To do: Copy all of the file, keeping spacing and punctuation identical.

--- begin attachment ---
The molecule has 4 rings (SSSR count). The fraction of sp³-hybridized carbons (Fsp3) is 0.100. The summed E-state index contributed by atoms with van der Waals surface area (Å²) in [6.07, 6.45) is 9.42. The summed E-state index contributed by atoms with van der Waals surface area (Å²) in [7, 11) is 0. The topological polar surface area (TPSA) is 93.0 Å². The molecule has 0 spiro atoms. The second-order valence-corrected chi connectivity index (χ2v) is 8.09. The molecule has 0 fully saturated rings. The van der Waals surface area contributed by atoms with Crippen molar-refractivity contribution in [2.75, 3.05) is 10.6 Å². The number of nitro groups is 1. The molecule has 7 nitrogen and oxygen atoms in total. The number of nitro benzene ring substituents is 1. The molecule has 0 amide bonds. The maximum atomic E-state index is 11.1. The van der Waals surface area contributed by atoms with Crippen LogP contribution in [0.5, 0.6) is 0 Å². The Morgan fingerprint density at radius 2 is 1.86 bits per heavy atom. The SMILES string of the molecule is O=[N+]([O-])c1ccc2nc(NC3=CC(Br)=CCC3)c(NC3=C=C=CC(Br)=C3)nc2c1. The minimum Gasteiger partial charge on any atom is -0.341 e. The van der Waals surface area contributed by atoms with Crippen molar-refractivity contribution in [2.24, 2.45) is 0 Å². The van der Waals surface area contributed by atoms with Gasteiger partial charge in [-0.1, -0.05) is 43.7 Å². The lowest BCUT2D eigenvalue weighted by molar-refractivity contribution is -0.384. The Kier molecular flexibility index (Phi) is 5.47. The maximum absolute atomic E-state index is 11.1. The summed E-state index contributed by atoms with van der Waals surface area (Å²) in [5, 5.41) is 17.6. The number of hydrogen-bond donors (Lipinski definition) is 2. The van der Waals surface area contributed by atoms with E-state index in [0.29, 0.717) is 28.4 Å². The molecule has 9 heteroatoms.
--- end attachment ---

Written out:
The molecule has 4 rings (SSSR count). The fraction of sp³-hybridized carbons (Fsp3) is 0.100. The summed E-state index contributed by atoms with van der Waals surface area (Å²) in [6.07, 6.45) is 9.42. The summed E-state index contributed by atoms with van der Waals surface area (Å²) in [7, 11) is 0. The topological polar surface area (TPSA) is 93.0 Å². The molecule has 0 spiro atoms. The second-order valence-corrected chi connectivity index (χ2v) is 8.09. The molecule has 0 fully saturated rings. The van der Waals surface area contributed by atoms with Crippen molar-refractivity contribution in [2.75, 3.05) is 10.6 Å². The number of nitro groups is 1. The molecule has 7 nitrogen and oxygen atoms in total. The number of nitro benzene ring substituents is 1. The molecule has 0 amide bonds. The maximum atomic E-state index is 11.1. The van der Waals surface area contributed by atoms with Crippen LogP contribution in [0.5, 0.6) is 0 Å². The Morgan fingerprint density at radius 2 is 1.86 bits per heavy atom. The SMILES string of the molecule is O=[N+]([O-])c1ccc2nc(NC3=CC(Br)=CCC3)c(NC3=C=C=CC(Br)=C3)nc2c1. The minimum Gasteiger partial charge on any atom is -0.341 e. The van der Waals surface area contributed by atoms with Crippen molar-refractivity contribution in [2.24, 2.45) is 0 Å². The van der Waals surface area contributed by atoms with Gasteiger partial charge in [-0.1, -0.05) is 43.7 Å². The lowest BCUT2D eigenvalue weighted by molar-refractivity contribution is -0.384. The Kier molecular flexibility index (Phi) is 5.47. The maximum absolute atomic E-state index is 11.1. The summed E-state index contributed by atoms with van der Waals surface area (Å²) in [5, 5.41) is 17.6. The number of hydrogen-bond donors (Lipinski definition) is 2. The van der Waals surface area contributed by atoms with E-state index in [0.29, 0.717) is 28.4 Å². The molecule has 9 heteroatoms.